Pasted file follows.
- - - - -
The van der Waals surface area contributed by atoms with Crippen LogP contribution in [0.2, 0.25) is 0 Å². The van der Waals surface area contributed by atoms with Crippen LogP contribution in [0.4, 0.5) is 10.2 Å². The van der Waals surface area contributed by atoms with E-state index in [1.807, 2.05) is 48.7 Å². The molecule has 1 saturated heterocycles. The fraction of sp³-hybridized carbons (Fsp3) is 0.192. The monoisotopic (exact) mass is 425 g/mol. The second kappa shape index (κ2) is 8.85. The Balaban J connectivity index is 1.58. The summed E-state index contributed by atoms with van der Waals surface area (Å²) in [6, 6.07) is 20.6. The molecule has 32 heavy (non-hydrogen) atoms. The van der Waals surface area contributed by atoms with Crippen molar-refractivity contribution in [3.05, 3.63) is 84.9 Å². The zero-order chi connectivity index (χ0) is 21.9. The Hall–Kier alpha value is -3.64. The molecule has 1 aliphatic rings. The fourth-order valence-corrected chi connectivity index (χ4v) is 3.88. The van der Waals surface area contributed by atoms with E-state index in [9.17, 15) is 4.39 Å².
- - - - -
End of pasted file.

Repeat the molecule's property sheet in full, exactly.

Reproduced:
The van der Waals surface area contributed by atoms with Crippen LogP contribution in [0.2, 0.25) is 0 Å². The van der Waals surface area contributed by atoms with Crippen LogP contribution in [0.4, 0.5) is 10.2 Å². The van der Waals surface area contributed by atoms with E-state index in [1.807, 2.05) is 48.7 Å². The molecule has 1 saturated heterocycles. The fraction of sp³-hybridized carbons (Fsp3) is 0.192. The monoisotopic (exact) mass is 425 g/mol. The second kappa shape index (κ2) is 8.85. The Balaban J connectivity index is 1.58. The summed E-state index contributed by atoms with van der Waals surface area (Å²) in [6, 6.07) is 20.6. The molecule has 32 heavy (non-hydrogen) atoms. The van der Waals surface area contributed by atoms with Crippen molar-refractivity contribution in [3.05, 3.63) is 84.9 Å². The zero-order chi connectivity index (χ0) is 21.9. The Hall–Kier alpha value is -3.64. The molecule has 1 aliphatic rings. The fourth-order valence-corrected chi connectivity index (χ4v) is 3.88. The van der Waals surface area contributed by atoms with E-state index in [9.17, 15) is 4.39 Å².